The ultimate guide to Thai Permanent Residency

Chris Larkin

Long time resident of Bangkok. Married, three daughters. Managing director of CLC Asia ( Lots of interesting knowledge and experience built up over time which I hope can be of use to people.

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14 Responses

  1. Akash says:

    Hi Chris,

    Akash here. I would just like to clarify about filing tax return for the amount of annual income of Baht 100,000.. apologies but what does this mean exactly? It seems to be a bit unclear on different sources. I don’t meet the Baht 80,000 per month yet but am looking forward to having PR one day 🙂

    “Earn an annual income at least Baht 80,000 per month for a period of at least 2 years, up to the date of application submission, or have been filing tax return for the amount of annual income of Baht 100,000 for at least 2 consecutive years, up to the date of application submission.”

    Best regards,

    • Hi Akash,

      Basically it means you can have an average income of 80,000 baht for three years, or an average 100,000 baht income for the past two years in the lead up to application in the case the first of those three years was less than 80,000 baht. So hypothenitcallu, something like Yr 1: 50K/month then Yrs 2 and 3: 100,000K/month should be fine. The latter scenario should also allow you to incorporate bonuses etc as well.

      As always, best to have chat with the PR people earlier rather than later to make sure you are on track, but feel free to drop me a personal note if you have any follow up!


  2. Satyapal Singh says:

    Great article. It cleared so many doubts. Only question I have is whether limit of 100 applicants per year per nationality is decided by first come first serve or on merit basis among candidates.


    • As far as I know, yes, most nationalities don’t reach to quota however so its never an issue for them. If it does reach 100, I am not sure what the method of selection is. Any intel you may have would be welcome.

  3. Mike says:

    Hi Chris
    I am on my 2nd year work permit. I was on a year before but It lapsed due to my neglect thinking the WP was the same date as my Non-B Visa.
    Does that count as 3 years? Or are they going to want to see 3 years in 1 work permit?
    My guess is it’s probably not written in stone and up to the discretion of the Immigration Officers>?

    • Hi Mike,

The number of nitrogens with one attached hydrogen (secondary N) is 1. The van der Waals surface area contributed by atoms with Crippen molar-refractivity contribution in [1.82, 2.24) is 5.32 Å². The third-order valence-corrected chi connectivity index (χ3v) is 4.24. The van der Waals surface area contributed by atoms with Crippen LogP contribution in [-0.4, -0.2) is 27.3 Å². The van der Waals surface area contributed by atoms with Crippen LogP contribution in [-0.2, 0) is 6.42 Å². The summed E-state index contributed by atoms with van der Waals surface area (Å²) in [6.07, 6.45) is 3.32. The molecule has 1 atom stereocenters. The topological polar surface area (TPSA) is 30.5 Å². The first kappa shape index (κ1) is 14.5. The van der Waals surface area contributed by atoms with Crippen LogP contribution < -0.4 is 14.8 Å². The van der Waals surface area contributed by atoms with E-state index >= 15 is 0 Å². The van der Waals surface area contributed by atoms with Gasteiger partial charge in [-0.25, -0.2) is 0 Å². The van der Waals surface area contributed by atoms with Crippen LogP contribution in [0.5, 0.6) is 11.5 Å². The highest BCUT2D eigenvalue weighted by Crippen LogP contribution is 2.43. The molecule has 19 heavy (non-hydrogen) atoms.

If it was a matter of a few days between WPs, it can be a bit of a grey area, but if the extensions of stay are consecutive some people have been shown leeway as it isn’t always possible to line everything up work permit wise. It will really be up to the officers to decide this when you submit your documents, but my understand a few days ‘should’ be okay, but don’t take that as gospel.

  4. Anil says:

    Hi Chris
    Very useful write up . I got my PR last year , with this PR , my daughter get a visa for 3 months ?

    • Hi Anil,

      Thanks for your message – to be honest I’m not sure the exact mechanics, but your daughter should be able to get an extension of stay of some sort based on your status.

  5. Ed says:

    Hi Chris,

    Thank you for a detailed information.

    Are you also able to help me with my case? My mother is a Thai National but my father is Filipino. They aren’t legally married and ni longer together. I grew up in the Philippines and is permanently staying here but goes to Thailand once or twice a year. Is it possible for me to apply for a PR? And should I be in Thailand all throughout the process?

    Hope you can help.

    • Hi there Ed.

      No need for you to apply for PR. Technically you are already a Thai citizen having been born to a Thai parent. As such you should go about applying for a Thai passport. Please check out this link.

      All the best.

      • Ed says:

        That’s awesome news! I’ve read the process and it says that it will take couple of visits. Because I am based outside Thailand permanently, would you know approximately how many visits and the duration of each visits? For example, in getting a Thai BC and Thai ID, will it take a week or two on my first visit?

        • Hi Ed – before I can answer that, I need to ask where were you born? In Thailand or the Philippines? If the latter, you’ll first need to obtain a Thai birth certificate from the embassy there, and with luck, you’ll be able to also get a Thai passport issued. If you were born in Thailand – do you already have your Thai birth certificate?

  6. Ruchi says:

    Hi, Chris
    I have a Resident Visa of Thailand and currently I am staying in India.
    I don’t have any Re-entry permit.
    Could you please help me , how can I get back to Thailand?

    • Hi Ruchi

      If you don’t have a re-entry permit for your PR then it becomes invalid and you are ineligible to return to Thailand as a PR. You’ll need to re-qualify for PR again unfortunately.

      The only exception is during the current covid situation. If your re-entry permit for your PR expired while you were outside of Thailand when Thailand shut its borders, then you should be able to return as a PR. However, please check with the Thai embassy in Delhi for more details.

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